Update – October 13, 2014
Bishop Cate has just forwarded some important information on South Sudan. Please continue to pray for the Diocese of Bor and all of South Sudan and give as you can. Thanks to your generosity, we have already been able to send nearly $50,000 to assist the Diocese of Bor but the extent of the projected famine numbers is staggering. To make an online donation or order more of the heart-shaped Sharing Love With South Sudan pins go to www.sharinglovewithsouthsudan.org
From the Bishop—
This rather full report will provide important information about the situation in South Sudan.
Please remember to include Bor (Ruben) and Brasilia (Mauricio) in the prayers of the people every Sunday. Our convention committed us to this discipline and ministry.
In addition to the agencies listed at the end of this report we also can work through Episcopal Relief and Development and AFRECS .. The need is immense! If you need more heart shaped pins let us know….
If you want to send funds it will be most efficient to send them through the diocesan office—we have a way to get them directly to Bor….
Thanks so much …..+Cate
Begin forwarded message:
Subject: Joint Release from South Sudan: Aid agencies warn of famine next year as upsurge in fighting imminent; number of hungry expected to increase by 1 million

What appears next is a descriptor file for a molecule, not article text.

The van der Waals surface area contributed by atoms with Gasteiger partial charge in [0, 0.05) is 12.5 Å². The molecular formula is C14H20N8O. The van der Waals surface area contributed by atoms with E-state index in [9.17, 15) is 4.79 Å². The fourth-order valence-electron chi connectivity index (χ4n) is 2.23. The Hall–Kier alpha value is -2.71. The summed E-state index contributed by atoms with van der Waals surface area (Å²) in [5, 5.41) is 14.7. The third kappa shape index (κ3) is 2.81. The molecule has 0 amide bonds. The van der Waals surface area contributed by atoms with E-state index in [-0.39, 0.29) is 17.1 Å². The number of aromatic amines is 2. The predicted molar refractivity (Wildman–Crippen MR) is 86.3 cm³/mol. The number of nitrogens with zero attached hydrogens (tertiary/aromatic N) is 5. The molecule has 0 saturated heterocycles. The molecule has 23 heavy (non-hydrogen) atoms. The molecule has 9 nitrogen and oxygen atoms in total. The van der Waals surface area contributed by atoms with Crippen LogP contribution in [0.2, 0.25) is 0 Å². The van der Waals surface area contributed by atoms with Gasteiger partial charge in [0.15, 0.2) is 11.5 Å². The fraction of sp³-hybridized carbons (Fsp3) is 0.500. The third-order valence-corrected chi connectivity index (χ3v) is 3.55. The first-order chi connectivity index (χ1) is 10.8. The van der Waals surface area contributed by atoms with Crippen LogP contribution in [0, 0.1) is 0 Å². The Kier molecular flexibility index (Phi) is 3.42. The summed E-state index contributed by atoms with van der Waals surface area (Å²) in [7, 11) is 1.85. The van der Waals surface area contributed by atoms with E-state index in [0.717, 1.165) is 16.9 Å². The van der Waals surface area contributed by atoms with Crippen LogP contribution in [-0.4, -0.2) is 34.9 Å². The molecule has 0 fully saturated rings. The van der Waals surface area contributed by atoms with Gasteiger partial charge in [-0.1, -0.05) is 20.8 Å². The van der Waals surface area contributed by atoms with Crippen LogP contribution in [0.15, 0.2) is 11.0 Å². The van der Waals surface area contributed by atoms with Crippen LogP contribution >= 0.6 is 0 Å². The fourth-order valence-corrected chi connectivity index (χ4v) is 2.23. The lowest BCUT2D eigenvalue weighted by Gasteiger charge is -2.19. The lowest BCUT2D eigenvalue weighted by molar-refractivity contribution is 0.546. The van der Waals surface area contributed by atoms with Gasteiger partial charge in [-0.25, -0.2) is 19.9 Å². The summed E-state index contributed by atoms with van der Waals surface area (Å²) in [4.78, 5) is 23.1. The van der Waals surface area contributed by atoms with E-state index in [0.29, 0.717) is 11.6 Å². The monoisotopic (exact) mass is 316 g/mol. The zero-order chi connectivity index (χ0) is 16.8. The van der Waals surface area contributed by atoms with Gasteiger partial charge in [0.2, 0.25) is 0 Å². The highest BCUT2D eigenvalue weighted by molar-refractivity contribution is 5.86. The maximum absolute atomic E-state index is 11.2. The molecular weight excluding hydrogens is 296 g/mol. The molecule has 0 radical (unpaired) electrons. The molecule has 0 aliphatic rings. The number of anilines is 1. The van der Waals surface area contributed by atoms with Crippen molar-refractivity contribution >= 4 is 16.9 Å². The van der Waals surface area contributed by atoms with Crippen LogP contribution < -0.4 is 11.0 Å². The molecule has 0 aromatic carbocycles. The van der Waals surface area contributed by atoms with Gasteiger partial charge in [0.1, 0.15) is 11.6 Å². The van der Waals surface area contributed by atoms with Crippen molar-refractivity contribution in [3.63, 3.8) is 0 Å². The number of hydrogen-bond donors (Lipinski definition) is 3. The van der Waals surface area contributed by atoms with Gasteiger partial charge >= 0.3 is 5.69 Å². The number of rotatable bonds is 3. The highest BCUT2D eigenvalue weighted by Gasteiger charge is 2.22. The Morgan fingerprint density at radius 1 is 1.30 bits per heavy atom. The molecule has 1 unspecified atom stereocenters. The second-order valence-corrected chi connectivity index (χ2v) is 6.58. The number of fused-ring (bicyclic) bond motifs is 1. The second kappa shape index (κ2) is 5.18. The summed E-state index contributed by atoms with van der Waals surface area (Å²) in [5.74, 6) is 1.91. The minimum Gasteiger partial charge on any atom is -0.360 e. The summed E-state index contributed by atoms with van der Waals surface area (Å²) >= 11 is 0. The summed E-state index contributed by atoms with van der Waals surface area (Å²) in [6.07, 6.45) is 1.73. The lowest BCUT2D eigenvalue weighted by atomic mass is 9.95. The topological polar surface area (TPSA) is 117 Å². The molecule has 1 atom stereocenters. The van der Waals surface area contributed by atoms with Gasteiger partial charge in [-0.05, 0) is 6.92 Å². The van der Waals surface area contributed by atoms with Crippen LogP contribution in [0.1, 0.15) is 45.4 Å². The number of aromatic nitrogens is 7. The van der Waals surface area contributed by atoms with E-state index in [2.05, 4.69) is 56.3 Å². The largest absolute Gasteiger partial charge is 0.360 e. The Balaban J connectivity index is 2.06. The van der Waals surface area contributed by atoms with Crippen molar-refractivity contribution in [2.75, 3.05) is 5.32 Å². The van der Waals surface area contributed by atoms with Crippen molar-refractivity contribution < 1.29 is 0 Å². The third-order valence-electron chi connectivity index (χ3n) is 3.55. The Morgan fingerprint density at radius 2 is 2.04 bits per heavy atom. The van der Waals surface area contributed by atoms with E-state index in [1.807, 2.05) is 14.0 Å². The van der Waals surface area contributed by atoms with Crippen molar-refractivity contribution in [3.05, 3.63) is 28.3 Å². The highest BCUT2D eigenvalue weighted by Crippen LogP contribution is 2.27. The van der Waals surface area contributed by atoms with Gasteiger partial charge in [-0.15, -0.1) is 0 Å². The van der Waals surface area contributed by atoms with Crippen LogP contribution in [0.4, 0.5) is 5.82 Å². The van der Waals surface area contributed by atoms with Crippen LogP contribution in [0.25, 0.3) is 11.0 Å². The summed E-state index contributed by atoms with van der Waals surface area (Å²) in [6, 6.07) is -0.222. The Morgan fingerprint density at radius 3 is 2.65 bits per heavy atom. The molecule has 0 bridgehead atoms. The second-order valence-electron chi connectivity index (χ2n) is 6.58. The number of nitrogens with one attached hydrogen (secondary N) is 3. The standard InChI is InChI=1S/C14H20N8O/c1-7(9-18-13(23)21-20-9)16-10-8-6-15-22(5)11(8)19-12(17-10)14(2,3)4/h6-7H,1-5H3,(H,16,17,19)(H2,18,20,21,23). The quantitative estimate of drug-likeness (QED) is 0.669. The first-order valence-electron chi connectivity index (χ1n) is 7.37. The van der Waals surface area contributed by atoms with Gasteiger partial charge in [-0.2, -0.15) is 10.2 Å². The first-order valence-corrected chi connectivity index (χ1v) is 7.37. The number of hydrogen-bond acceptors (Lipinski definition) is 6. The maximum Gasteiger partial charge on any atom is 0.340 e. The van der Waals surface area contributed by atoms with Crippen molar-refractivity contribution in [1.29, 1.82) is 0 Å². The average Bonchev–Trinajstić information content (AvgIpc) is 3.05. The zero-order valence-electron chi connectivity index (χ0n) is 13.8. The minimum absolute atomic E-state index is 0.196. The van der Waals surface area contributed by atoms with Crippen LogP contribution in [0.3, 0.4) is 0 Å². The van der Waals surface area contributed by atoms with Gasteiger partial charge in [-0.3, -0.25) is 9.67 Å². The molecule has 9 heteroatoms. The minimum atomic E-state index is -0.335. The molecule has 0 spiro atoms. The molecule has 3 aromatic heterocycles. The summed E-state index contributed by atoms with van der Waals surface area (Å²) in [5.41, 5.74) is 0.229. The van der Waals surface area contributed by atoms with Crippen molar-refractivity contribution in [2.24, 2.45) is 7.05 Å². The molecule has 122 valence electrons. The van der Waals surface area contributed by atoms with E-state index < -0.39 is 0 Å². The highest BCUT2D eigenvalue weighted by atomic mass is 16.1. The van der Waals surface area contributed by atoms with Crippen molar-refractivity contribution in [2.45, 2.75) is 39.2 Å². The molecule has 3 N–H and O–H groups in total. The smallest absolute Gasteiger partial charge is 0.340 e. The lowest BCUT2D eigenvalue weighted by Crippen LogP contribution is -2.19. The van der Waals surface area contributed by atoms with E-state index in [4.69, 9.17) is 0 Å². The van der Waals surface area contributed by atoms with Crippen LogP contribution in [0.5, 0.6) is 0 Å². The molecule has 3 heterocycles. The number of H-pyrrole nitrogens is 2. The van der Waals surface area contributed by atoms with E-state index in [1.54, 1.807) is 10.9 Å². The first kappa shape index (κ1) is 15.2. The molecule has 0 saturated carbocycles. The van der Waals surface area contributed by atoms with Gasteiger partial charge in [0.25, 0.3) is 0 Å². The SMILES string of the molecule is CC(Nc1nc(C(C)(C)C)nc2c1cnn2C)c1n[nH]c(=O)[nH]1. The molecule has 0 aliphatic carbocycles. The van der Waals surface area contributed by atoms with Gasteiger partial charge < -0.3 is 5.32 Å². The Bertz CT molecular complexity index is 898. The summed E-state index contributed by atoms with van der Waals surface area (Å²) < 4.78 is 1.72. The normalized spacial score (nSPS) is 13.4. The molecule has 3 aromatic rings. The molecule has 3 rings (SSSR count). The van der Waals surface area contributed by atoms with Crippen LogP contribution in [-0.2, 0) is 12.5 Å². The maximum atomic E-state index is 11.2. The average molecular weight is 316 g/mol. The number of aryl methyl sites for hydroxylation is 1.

South Sudan: Aid agencies warn of famine next year as upsurge in fighting imminent
Agencies fear recent improvements will be wiped out as the number of severely hungry people will rise by 1 million in first three months of 2015
(Oxford, UK) A group of leading aid agencies warned today that parts of South Sudan – already the world’s worse food crisis – could fall into famine early next year if the nine-month long conflict escalates as expected.
The agencies fear that efforts this year to prevent the crisis from deteriorating will falter as rival sides are regrouping ready to resume violence once the rainy seasons ends this month. The number of people facing dangerous levels of hunger is expected to increase by 1 million between January and March next year.
In a report launched today, “From Crisis to Catastrophe”, the aid agencies called for neighbouring governments and the wider international community to redouble diplomatic efforts to put real pressure on the parties to the conflict to end the fighting, including an arms embargo. They said so far the international community’s ‘softly-softly’ approach to the peace talks has failed to secure a meaningful cease-fire.
They also added that there needs to be an increase in both the quantity and quality of the aid effort.
Tariq Reibl head of Oxfam programme in South Sudan said: “If famine comes to South Sudan it will come through the barrel of a gun. This is a man-made crisis not one caused by the vagaries of the weather and though humanitarian aid is vital it cannot fix a political problem. The international community is much better at saving lives than it is at helping solve the political problems that put lives in peril. Nine months of the softly-softly approach to peace negotiations has failed. If the international community really wants to avert a famine then it has to make bold diplomatic efforts to bring both sides to end the fighting.”